When I examined his whole record, I saw too little regard for the real world impact of his decisions, and a refusal to look beyond the words to the meaning and intent of the law, even when his decisions lacked common sense. When we asked about decisions where Judge Gorsuch seemed to adopt strained interpretations that narrowed laws meant to protect worker safety, he said simply that he was a judge and that he didn’t take sides. Yet too many times, his narrow interpretations led to decisions that were on the side of big corporations and against the side of the little guy.
When asked to respond, he said that if we didn’t like the result, it was because the statute was too limited or unclear and Congress should do better.
We asked Judge Gorsuch about his decision in Hobby Lobby, which found an expansive new right to religious liberty for a corporation that employs thousands of people. He did not explain how he assessed the terrible impact this decision had for the thousands of working women at the company who would now be denied access to contraceptive coverage.
When I met with Judge Gorsuch he told me he had a heart. After four days of hearings I still don’t know what’s in his heart. I would have liked Judge Gorsuch to have been more open so that we could have had a real discussion about what the law is and who the courts protect.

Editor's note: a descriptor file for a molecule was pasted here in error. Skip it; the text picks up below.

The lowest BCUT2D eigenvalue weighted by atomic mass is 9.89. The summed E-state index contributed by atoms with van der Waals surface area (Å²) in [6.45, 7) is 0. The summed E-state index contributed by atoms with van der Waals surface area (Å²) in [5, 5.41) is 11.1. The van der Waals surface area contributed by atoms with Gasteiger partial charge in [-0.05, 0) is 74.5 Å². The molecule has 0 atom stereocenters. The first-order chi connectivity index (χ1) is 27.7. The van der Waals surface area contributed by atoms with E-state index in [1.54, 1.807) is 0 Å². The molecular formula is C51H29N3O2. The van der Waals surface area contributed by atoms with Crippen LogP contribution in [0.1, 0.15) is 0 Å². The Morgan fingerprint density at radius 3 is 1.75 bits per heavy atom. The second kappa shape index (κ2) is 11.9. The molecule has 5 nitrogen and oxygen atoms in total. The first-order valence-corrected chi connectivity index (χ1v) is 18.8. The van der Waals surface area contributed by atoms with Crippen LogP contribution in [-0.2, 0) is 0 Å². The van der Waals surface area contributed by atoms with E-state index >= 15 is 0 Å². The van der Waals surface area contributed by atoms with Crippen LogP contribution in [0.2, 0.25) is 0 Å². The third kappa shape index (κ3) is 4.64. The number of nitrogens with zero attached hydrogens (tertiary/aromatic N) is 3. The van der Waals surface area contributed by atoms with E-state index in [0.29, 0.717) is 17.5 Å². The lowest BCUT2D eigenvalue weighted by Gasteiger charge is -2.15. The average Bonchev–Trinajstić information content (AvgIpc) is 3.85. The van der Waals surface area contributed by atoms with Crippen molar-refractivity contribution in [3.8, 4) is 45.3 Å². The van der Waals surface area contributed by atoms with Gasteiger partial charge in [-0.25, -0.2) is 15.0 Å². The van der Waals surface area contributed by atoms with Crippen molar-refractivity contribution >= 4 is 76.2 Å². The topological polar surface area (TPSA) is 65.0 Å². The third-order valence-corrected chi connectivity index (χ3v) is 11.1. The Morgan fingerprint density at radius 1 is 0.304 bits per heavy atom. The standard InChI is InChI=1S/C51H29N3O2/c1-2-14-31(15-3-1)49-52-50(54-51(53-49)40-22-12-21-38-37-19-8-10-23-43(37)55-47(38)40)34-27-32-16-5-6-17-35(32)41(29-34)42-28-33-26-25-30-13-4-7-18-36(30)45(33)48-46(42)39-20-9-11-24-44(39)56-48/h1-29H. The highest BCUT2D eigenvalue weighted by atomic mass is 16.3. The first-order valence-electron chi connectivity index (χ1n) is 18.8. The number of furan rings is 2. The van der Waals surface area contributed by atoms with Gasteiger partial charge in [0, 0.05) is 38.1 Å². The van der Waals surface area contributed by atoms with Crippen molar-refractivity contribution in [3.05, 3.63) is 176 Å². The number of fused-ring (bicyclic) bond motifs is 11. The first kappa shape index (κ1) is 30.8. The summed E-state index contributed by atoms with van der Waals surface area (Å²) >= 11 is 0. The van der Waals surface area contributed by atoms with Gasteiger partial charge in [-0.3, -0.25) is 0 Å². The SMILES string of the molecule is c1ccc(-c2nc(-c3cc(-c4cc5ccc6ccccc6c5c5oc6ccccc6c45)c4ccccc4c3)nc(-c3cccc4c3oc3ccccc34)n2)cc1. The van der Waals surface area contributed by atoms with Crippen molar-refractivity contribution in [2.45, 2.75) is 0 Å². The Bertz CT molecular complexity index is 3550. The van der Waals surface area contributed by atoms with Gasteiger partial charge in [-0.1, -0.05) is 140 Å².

What we got instead were platitudes about the work of the courts that came straight from a Norman Rockwell painting.
I did agree with him that Article III courts are there to protect minority rights. Article III of the Constitution protects the independence of the Supreme Court and lower federal courts, and gives enormous authority to judges and Justices to determine how to apply the law to the cases before them to protect minority rights.
It is critical that before we decide to grant Judge Gorsuch a lifetime appointment to the Nation’s highest court, the Senate is able to gain an understanding of his approach to the law.
At our Judiciary Committee hearing, I asked Jeff Perkins, the father of a young boy with autism, about the impact Judge Gorsuch’s decision on his son’s education progress at and outside of his new school. The case involved the protections of the Individuals with Disabilities Education Act (IDEA), which Judge Gorsuch’s decision narrowed to a point that they are virtually meaningless.
The new school Luke Perkins attended made little effort to ensure that the skills he was developing in school were translating at home. And as a result Luke severely regressed. Experts in autism, psychology, and occupational therapy testified on Luke’s behalf that the school was seriously neglecting his needs. An impartial hearing officer, an administrative law judge, and a federal district court all agreed that Luke’s regressions showed that the school was not providing him with a “free appropriate public education” as required by the Individuals with Disabilities Education Act.